In his book Building Community, Paul Born reminds us that strong, connected communities do not occur automatically; rather, they are fostered by a “conscious, proactive, intentional effort to hold on to and build on the connections between us.”
When we thread all of what we do with an attention to the possibility of connection and care, over time we can embroider a tapestry of community into our life. Neighbourhood Small Grants (NSG) projects are weaving precisely such a tapestry. During my 2018 internship with the Vancouver Foundation, helping to prepare the 2017 NSG Evaluation report, I was amazed by the diversity and richness of the NSG projects your communities have been creating.
I was also deeply inspired by the Principles of Grassroots Grantmaking, developed by the Vancouver Foundation to guide NSG’s work as it expands across BC. Drawing from basic theories on community development, these six principles may act as a guide for any communal undertaking—whether it is planning a community event or tackling complex social issues. I welcome you to seek ways to implement these principles into the work you do at the NSG.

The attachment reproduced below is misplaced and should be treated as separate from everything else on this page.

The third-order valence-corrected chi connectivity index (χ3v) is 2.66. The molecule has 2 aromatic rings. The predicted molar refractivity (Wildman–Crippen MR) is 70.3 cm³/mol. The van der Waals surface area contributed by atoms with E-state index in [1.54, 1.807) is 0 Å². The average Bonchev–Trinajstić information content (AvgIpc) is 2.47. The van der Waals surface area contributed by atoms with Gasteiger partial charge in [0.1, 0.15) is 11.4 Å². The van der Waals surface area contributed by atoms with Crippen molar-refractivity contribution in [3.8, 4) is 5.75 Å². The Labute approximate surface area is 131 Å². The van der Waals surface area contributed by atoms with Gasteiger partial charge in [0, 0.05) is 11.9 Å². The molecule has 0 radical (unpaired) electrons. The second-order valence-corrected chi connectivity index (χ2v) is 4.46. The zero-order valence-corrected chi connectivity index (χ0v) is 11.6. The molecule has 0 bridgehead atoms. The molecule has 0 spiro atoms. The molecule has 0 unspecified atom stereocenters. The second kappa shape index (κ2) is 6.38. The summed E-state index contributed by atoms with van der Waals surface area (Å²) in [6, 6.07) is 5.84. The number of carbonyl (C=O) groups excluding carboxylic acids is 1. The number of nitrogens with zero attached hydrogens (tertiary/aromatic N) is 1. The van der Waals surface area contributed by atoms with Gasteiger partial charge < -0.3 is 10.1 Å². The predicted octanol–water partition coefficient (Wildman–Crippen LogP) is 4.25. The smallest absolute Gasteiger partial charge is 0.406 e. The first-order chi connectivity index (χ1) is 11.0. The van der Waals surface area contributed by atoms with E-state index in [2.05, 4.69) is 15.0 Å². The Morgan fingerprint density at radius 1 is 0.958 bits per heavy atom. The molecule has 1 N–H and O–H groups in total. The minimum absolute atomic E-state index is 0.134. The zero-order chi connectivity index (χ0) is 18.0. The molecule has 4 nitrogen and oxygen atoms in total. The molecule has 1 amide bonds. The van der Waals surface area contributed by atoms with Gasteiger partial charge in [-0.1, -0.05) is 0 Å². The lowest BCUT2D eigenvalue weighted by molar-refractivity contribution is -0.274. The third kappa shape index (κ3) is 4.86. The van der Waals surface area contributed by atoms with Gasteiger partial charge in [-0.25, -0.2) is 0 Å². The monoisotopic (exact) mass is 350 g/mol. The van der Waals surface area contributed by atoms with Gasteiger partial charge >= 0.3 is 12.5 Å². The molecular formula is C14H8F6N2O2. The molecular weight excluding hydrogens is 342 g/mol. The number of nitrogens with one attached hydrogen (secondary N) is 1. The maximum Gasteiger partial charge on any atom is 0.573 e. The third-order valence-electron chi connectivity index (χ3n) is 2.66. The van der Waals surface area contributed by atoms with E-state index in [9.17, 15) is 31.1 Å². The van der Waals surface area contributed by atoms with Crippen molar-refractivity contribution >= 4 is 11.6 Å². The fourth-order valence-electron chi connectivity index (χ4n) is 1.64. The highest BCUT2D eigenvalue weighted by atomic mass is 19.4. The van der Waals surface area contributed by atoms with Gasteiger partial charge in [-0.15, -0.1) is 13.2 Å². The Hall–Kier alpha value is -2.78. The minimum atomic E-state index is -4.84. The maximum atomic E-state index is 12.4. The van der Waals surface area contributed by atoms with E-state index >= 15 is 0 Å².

Some top recommendations shared by your peers and drawing from the Principles of Grassroots Grantmaking include:
- Help map local resources, including affordable spaces, equipment, and neighbours available to volunteer in NSG projects.
- Consider how to adapt the NSG to resonate with your community, such as by creating local granting priorities, or celebrating local stories and images in promotional material.
- Compare demographic data from annual NSG evaluation surveys with local benchmarks to identify gaps and priorities for outreach. For instance, across BC, the NSG is seeing less participation amongst youth, seniors, and new residents.
- With your committee, discuss the meaning of NSG goals and objectives to develop criteria and key indicators for granting decisions. Remember that committees are welcome to establish local goals and priority areas!
- Be an NSG mentor: individual feedback and project visits are very meaningful and helpful for Project Leaders.
- Draw on the strengths of your community: encourage neighbours to share their gifts, and consider what resources can contribute to your project, including community spaces and donations and loans of equipment.
- Engage your neighbours in discussing community visions and priorities, either while co-designing projects with your neighbours or within your event.
- Talk to neighbours and local organizations about potential barriers to participation for diverse community members (e.g. accessibility of venue, transit accessibility, or dietary restrictions).